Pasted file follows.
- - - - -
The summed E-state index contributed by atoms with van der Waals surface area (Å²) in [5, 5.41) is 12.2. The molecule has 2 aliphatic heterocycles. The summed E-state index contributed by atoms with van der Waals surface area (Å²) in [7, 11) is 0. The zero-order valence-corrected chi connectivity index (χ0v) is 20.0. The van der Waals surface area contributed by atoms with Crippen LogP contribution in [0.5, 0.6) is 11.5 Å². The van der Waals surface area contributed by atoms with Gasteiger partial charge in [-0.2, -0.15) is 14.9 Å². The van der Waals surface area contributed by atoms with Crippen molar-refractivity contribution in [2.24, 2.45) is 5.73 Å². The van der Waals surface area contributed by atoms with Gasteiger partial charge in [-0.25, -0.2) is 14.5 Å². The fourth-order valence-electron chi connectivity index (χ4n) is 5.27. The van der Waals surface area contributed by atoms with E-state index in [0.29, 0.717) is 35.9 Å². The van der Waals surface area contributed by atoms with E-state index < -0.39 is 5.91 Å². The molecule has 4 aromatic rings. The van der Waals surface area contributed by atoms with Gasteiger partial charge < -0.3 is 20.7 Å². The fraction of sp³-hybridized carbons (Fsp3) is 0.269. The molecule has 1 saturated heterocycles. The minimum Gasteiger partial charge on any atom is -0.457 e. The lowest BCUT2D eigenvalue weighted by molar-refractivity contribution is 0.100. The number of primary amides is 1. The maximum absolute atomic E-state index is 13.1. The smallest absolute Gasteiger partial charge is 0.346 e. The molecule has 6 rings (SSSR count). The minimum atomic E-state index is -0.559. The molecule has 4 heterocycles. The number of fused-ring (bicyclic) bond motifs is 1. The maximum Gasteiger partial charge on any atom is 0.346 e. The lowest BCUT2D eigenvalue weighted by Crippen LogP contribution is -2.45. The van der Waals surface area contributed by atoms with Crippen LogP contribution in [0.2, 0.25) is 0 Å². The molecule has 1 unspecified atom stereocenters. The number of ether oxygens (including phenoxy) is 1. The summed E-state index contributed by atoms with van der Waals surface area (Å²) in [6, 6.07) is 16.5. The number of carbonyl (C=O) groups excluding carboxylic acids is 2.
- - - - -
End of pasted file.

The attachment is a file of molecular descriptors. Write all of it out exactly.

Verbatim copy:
The summed E-state index contributed by atoms with van der Waals surface area (Å²) in [5, 5.41) is 12.2. The molecule has 2 aliphatic heterocycles. The summed E-state index contributed by atoms with van der Waals surface area (Å²) in [7, 11) is 0. The zero-order valence-corrected chi connectivity index (χ0v) is 20.0. The van der Waals surface area contributed by atoms with Crippen LogP contribution in [0.5, 0.6) is 11.5 Å². The van der Waals surface area contributed by atoms with Gasteiger partial charge in [-0.2, -0.15) is 14.9 Å². The van der Waals surface area contributed by atoms with Crippen molar-refractivity contribution in [2.24, 2.45) is 5.73 Å². The van der Waals surface area contributed by atoms with Gasteiger partial charge in [-0.25, -0.2) is 14.5 Å². The fourth-order valence-electron chi connectivity index (χ4n) is 5.27. The van der Waals surface area contributed by atoms with E-state index in [0.29, 0.717) is 35.9 Å². The van der Waals surface area contributed by atoms with E-state index < -0.39 is 5.91 Å². The molecule has 4 aromatic rings. The van der Waals surface area contributed by atoms with Gasteiger partial charge < -0.3 is 20.7 Å². The fraction of sp³-hybridized carbons (Fsp3) is 0.269. The molecule has 1 saturated heterocycles. The minimum Gasteiger partial charge on any atom is -0.457 e. The lowest BCUT2D eigenvalue weighted by molar-refractivity contribution is 0.100. The number of primary amides is 1. The maximum absolute atomic E-state index is 13.1. The smallest absolute Gasteiger partial charge is 0.346 e. The molecule has 6 rings (SSSR count). The minimum atomic E-state index is -0.559. The molecule has 4 heterocycles. The number of fused-ring (bicyclic) bond motifs is 1. The maximum Gasteiger partial charge on any atom is 0.346 e. The lowest BCUT2D eigenvalue weighted by Crippen LogP contribution is -2.45. The van der Waals surface area contributed by atoms with Crippen LogP contribution in [0.2, 0.25) is 0 Å². The molecule has 1 unspecified atom stereocenters. The number of ether oxygens (including phenoxy) is 1. The summed E-state index contributed by atoms with van der Waals surface area (Å²) in [6, 6.07) is 16.5. The number of carbonyl (C=O) groups excluding carboxylic acids is 2.